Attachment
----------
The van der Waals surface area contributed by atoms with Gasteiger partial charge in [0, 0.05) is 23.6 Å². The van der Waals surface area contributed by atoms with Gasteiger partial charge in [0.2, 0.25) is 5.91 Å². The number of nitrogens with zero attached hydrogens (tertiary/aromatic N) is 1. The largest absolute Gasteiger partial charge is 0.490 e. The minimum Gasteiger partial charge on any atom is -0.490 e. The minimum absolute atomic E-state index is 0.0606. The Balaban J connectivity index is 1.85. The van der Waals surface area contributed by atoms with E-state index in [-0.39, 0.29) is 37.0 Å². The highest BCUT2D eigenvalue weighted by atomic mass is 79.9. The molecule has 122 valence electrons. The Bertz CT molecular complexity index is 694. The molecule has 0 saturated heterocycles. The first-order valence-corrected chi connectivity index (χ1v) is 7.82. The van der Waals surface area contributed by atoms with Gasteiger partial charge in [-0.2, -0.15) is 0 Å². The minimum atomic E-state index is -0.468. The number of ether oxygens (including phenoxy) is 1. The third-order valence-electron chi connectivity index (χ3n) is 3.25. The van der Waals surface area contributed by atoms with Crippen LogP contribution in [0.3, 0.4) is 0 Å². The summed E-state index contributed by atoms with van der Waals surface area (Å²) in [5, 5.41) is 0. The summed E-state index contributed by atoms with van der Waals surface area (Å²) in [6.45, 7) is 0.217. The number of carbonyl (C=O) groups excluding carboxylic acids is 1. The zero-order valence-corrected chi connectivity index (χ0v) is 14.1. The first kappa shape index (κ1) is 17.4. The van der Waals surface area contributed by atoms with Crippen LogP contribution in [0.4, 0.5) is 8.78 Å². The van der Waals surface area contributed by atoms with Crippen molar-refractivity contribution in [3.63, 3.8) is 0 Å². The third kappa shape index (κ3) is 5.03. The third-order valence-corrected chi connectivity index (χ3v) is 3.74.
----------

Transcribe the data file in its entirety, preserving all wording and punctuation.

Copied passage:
The van der Waals surface area contributed by atoms with Gasteiger partial charge in [0, 0.05) is 23.6 Å². The van der Waals surface area contributed by atoms with Gasteiger partial charge in [0.2, 0.25) is 5.91 Å². The number of nitrogens with zero attached hydrogens (tertiary/aromatic N) is 1. The largest absolute Gasteiger partial charge is 0.490 e. The minimum Gasteiger partial charge on any atom is -0.490 e. The minimum absolute atomic E-state index is 0.0606. The Balaban J connectivity index is 1.85. The van der Waals surface area contributed by atoms with E-state index in [-0.39, 0.29) is 37.0 Å². The highest BCUT2D eigenvalue weighted by atomic mass is 79.9. The molecule has 122 valence electrons. The Bertz CT molecular complexity index is 694. The molecule has 0 saturated heterocycles. The first-order valence-corrected chi connectivity index (χ1v) is 7.82. The van der Waals surface area contributed by atoms with Gasteiger partial charge in [-0.2, -0.15) is 0 Å². The minimum atomic E-state index is -0.468. The number of ether oxygens (including phenoxy) is 1. The third-order valence-electron chi connectivity index (χ3n) is 3.25. The van der Waals surface area contributed by atoms with Crippen LogP contribution in [0.3, 0.4) is 0 Å². The summed E-state index contributed by atoms with van der Waals surface area (Å²) in [5, 5.41) is 0. The summed E-state index contributed by atoms with van der Waals surface area (Å²) in [6.45, 7) is 0.217. The number of carbonyl (C=O) groups excluding carboxylic acids is 1. The zero-order valence-corrected chi connectivity index (χ0v) is 14.1. The first kappa shape index (κ1) is 17.4. The van der Waals surface area contributed by atoms with Crippen LogP contribution in [0.4, 0.5) is 8.78 Å². The van der Waals surface area contributed by atoms with Crippen molar-refractivity contribution in [3.63, 3.8) is 0 Å². The third kappa shape index (κ3) is 5.03. The third-order valence-corrected chi connectivity index (χ3v) is 3.74.